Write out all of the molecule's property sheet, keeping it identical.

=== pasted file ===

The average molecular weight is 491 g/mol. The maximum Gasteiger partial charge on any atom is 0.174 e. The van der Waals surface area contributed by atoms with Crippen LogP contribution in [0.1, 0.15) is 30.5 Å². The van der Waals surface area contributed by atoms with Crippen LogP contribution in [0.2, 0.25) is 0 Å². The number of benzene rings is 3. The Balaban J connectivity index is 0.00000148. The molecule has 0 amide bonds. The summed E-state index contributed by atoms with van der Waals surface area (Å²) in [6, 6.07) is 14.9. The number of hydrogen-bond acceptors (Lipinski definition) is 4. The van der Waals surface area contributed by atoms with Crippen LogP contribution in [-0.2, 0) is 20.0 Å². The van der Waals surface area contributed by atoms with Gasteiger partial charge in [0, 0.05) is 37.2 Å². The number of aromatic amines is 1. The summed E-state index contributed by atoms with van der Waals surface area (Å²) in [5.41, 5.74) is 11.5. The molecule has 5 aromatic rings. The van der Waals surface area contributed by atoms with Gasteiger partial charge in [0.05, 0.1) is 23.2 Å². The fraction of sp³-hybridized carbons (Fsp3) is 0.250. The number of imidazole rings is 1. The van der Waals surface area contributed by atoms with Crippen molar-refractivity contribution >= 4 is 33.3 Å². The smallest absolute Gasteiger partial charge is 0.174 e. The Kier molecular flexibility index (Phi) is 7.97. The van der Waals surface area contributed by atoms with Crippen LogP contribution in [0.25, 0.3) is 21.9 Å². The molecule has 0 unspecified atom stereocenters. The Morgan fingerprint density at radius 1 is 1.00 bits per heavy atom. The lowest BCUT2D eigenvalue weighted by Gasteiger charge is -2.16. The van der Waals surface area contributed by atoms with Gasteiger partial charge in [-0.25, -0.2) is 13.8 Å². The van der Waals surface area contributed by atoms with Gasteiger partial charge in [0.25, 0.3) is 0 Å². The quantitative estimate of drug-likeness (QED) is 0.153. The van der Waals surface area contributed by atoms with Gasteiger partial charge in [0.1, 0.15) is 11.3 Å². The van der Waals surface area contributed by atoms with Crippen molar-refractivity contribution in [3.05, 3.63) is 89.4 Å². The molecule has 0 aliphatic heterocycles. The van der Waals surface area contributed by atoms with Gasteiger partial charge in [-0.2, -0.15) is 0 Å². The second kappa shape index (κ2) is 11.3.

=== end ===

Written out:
The average molecular weight is 491 g/mol. The maximum Gasteiger partial charge on any atom is 0.174 e. The van der Waals surface area contributed by atoms with Crippen LogP contribution in [0.1, 0.15) is 30.5 Å². The van der Waals surface area contributed by atoms with Crippen LogP contribution in [0.2, 0.25) is 0 Å². The number of benzene rings is 3. The Balaban J connectivity index is 0.00000148. The molecule has 0 amide bonds. The summed E-state index contributed by atoms with van der Waals surface area (Å²) in [6, 6.07) is 14.9. The number of hydrogen-bond acceptors (Lipinski definition) is 4. The van der Waals surface area contributed by atoms with Crippen LogP contribution in [-0.2, 0) is 20.0 Å². The van der Waals surface area contributed by atoms with Gasteiger partial charge in [0, 0.05) is 37.2 Å². The number of aromatic amines is 1. The summed E-state index contributed by atoms with van der Waals surface area (Å²) in [5.41, 5.74) is 11.5. The molecule has 5 aromatic rings. The van der Waals surface area contributed by atoms with Gasteiger partial charge in [0.05, 0.1) is 23.2 Å². The fraction of sp³-hybridized carbons (Fsp3) is 0.250. The number of imidazole rings is 1. The van der Waals surface area contributed by atoms with Crippen molar-refractivity contribution >= 4 is 33.3 Å². The smallest absolute Gasteiger partial charge is 0.174 e. The Kier molecular flexibility index (Phi) is 7.97. The van der Waals surface area contributed by atoms with Crippen LogP contribution in [0.25, 0.3) is 21.9 Å². The molecule has 0 unspecified atom stereocenters. The Morgan fingerprint density at radius 1 is 1.00 bits per heavy atom. The lowest BCUT2D eigenvalue weighted by Gasteiger charge is -2.16. The van der Waals surface area contributed by atoms with Gasteiger partial charge in [-0.25, -0.2) is 13.8 Å². The van der Waals surface area contributed by atoms with Gasteiger partial charge in [0.25, 0.3) is 0 Å². The quantitative estimate of drug-likeness (QED) is 0.153. The van der Waals surface area contributed by atoms with Gasteiger partial charge in [0.1, 0.15) is 11.3 Å². The van der Waals surface area contributed by atoms with Crippen molar-refractivity contribution in [3.05, 3.63) is 89.4 Å². The molecule has 0 aliphatic heterocycles. The van der Waals surface area contributed by atoms with Gasteiger partial charge in [-0.2, -0.15) is 0 Å². The second kappa shape index (κ2) is 11.3.